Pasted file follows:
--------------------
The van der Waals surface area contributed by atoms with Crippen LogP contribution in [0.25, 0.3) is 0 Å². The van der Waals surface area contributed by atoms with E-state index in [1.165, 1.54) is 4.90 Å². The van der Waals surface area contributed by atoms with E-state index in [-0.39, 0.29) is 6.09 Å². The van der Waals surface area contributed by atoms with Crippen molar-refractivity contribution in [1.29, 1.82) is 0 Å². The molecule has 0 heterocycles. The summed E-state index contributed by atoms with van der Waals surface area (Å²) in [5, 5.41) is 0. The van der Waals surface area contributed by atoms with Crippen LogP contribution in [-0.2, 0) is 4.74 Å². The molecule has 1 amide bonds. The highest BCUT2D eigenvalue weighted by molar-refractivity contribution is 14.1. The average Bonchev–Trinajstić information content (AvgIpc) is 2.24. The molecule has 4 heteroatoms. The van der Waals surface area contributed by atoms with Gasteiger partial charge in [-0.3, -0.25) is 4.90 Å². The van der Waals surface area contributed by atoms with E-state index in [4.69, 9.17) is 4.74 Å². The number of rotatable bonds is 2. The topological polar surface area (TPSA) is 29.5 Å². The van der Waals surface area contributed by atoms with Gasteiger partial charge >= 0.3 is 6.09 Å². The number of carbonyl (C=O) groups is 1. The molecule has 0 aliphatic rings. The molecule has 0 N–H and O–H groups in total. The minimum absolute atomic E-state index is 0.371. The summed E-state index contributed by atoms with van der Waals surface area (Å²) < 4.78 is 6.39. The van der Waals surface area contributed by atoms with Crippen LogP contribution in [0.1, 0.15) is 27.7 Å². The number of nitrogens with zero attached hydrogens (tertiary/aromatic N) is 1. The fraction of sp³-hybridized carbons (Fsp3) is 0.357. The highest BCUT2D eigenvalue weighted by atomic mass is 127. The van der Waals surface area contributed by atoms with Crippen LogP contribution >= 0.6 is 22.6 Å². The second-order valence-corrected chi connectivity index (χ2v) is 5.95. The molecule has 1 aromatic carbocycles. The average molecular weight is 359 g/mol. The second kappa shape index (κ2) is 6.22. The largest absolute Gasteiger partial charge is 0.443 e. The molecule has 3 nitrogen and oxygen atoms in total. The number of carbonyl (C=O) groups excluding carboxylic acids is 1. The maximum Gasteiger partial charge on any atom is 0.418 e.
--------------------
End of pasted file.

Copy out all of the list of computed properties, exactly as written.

The van der Waals surface area contributed by atoms with Crippen LogP contribution in [0.25, 0.3) is 0 Å². The van der Waals surface area contributed by atoms with E-state index in [1.165, 1.54) is 4.90 Å². The van der Waals surface area contributed by atoms with E-state index in [-0.39, 0.29) is 6.09 Å². The van der Waals surface area contributed by atoms with Crippen molar-refractivity contribution in [1.29, 1.82) is 0 Å². The molecule has 0 heterocycles. The summed E-state index contributed by atoms with van der Waals surface area (Å²) in [5, 5.41) is 0. The van der Waals surface area contributed by atoms with Crippen LogP contribution in [-0.2, 0) is 4.74 Å². The molecule has 1 amide bonds. The highest BCUT2D eigenvalue weighted by molar-refractivity contribution is 14.1. The average Bonchev–Trinajstić information content (AvgIpc) is 2.24. The molecule has 4 heteroatoms. The van der Waals surface area contributed by atoms with Gasteiger partial charge in [-0.3, -0.25) is 4.90 Å². The van der Waals surface area contributed by atoms with E-state index in [4.69, 9.17) is 4.74 Å². The number of rotatable bonds is 2. The topological polar surface area (TPSA) is 29.5 Å². The van der Waals surface area contributed by atoms with Gasteiger partial charge >= 0.3 is 6.09 Å². The number of carbonyl (C=O) groups is 1. The molecule has 0 aliphatic rings. The molecule has 0 N–H and O–H groups in total. The minimum absolute atomic E-state index is 0.371. The summed E-state index contributed by atoms with van der Waals surface area (Å²) < 4.78 is 6.39. The van der Waals surface area contributed by atoms with Crippen LogP contribution in [0.1, 0.15) is 27.7 Å². The number of nitrogens with zero attached hydrogens (tertiary/aromatic N) is 1. The fraction of sp³-hybridized carbons (Fsp3) is 0.357. The highest BCUT2D eigenvalue weighted by atomic mass is 127. The van der Waals surface area contributed by atoms with Crippen LogP contribution >= 0.6 is 22.6 Å². The second-order valence-corrected chi connectivity index (χ2v) is 5.95. The molecule has 1 aromatic carbocycles. The average molecular weight is 359 g/mol. The second kappa shape index (κ2) is 6.22. The largest absolute Gasteiger partial charge is 0.443 e. The molecule has 3 nitrogen and oxygen atoms in total. The number of carbonyl (C=O) groups excluding carboxylic acids is 1. The maximum Gasteiger partial charge on any atom is 0.418 e.